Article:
Bulletin 5 - July 1978: The Oleander Hawk Moth (Daphnis nerii)
The Oleander Hawk Moth (Daphnis nerii)by Bish Brown
The Oleander Hawk Moth is a fairly common species in Abu Dhabi and has probably increased in numbers due to the introduction of Oleander bushes (Nerium oleander) from overseas.
A single egg is deposited on the underside of a leaf near the top of the bush. Rarely does the female deposit more than one egg on each bush. The yellow egg is less than 2mm across.
The small hatchling is a voracious eater and rapidly grows to a length of three inches, changing color from pale yellow with a black abdominal horn to green with a yellow horn. It also develops two large "blue eyes" on the side of the body behind the head. Just before pupation the caterpillar darkens to a rich brown.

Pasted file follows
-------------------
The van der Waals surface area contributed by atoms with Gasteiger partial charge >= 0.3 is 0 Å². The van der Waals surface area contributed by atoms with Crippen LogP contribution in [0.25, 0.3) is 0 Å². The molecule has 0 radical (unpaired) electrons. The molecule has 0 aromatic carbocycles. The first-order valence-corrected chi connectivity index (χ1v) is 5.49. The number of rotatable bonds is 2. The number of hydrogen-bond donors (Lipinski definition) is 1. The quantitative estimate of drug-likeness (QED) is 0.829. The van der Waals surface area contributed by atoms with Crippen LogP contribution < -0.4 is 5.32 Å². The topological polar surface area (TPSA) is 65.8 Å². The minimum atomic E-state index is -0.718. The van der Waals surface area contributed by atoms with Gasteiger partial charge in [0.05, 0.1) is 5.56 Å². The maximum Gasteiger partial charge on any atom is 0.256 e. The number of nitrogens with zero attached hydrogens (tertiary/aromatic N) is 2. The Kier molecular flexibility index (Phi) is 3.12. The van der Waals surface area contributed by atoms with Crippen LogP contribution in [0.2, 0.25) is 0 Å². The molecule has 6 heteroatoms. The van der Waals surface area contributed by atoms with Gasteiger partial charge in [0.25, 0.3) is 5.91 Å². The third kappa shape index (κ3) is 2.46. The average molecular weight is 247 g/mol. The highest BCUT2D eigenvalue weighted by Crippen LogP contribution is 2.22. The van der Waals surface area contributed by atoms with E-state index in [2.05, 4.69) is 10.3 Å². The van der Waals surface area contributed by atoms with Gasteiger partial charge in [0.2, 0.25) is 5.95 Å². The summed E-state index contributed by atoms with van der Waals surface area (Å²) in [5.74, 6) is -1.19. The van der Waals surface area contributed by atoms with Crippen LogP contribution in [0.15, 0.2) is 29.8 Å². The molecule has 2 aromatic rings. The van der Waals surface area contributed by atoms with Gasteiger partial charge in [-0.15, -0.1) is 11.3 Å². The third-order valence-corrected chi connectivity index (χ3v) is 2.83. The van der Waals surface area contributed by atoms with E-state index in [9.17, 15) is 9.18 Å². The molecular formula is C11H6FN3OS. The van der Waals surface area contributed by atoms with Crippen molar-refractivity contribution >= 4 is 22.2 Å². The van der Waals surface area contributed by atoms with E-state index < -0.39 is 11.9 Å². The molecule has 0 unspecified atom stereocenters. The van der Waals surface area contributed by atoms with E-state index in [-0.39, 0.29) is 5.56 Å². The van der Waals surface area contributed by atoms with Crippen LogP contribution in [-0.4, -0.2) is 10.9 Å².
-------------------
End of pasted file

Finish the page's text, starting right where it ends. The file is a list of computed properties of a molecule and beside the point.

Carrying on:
Transformation into a pupa usually takes place in fallen foliage around the base of the host or an adjacent bush. Pupation may last for a period as short as two weeks or long enough for the species to survive the hottest part of the summer.
The moth (illustration here drawn by David Corfield) may have a wing span of 3.5 inches. It is nocturnal so its beautiful markings of green, pink and a variety of browns are rarely seen.
Patron: H.E. Sheikh Nahayan bin Mubarak Al Nahayan
Served from Molalla, Oregon, United States of America